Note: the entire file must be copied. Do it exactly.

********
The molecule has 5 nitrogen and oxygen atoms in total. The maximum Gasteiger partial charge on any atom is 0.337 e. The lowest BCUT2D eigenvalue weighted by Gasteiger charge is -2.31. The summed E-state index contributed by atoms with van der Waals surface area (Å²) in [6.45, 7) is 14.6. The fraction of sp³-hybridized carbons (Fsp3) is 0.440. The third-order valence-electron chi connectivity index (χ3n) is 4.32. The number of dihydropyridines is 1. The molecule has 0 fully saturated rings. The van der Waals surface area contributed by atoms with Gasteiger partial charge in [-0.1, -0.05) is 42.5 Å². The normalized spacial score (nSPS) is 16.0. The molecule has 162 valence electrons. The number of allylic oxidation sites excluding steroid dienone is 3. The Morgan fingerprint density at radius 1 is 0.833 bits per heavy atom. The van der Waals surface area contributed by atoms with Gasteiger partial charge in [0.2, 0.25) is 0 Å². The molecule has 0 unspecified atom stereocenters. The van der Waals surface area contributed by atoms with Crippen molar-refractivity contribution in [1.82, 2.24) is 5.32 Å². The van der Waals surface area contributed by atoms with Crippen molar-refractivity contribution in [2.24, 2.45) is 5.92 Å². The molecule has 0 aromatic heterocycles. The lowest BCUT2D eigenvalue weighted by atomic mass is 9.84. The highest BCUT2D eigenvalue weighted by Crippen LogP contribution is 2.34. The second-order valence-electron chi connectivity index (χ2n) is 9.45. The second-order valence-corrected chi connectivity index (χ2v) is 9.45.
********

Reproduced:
The molecule has 5 nitrogen and oxygen atoms in total. The maximum Gasteiger partial charge on any atom is 0.337 e. The lowest BCUT2D eigenvalue weighted by Gasteiger charge is -2.31. The summed E-state index contributed by atoms with van der Waals surface area (Å²) in [6.45, 7) is 14.6. The fraction of sp³-hybridized carbons (Fsp3) is 0.440. The third-order valence-electron chi connectivity index (χ3n) is 4.32. The number of dihydropyridines is 1. The molecule has 0 fully saturated rings. The van der Waals surface area contributed by atoms with Gasteiger partial charge in [-0.1, -0.05) is 42.5 Å². The normalized spacial score (nSPS) is 16.0. The molecule has 162 valence electrons. The number of allylic oxidation sites excluding steroid dienone is 3. The Morgan fingerprint density at radius 1 is 0.833 bits per heavy atom. The van der Waals surface area contributed by atoms with Gasteiger partial charge in [0.2, 0.25) is 0 Å². The molecule has 0 unspecified atom stereocenters. The van der Waals surface area contributed by atoms with Crippen molar-refractivity contribution in [1.82, 2.24) is 5.32 Å². The van der Waals surface area contributed by atoms with Crippen molar-refractivity contribution in [2.24, 2.45) is 5.92 Å². The molecule has 0 aromatic heterocycles. The lowest BCUT2D eigenvalue weighted by atomic mass is 9.84. The highest BCUT2D eigenvalue weighted by Crippen LogP contribution is 2.34. The second-order valence-electron chi connectivity index (χ2n) is 9.45. The second-order valence-corrected chi connectivity index (χ2v) is 9.45.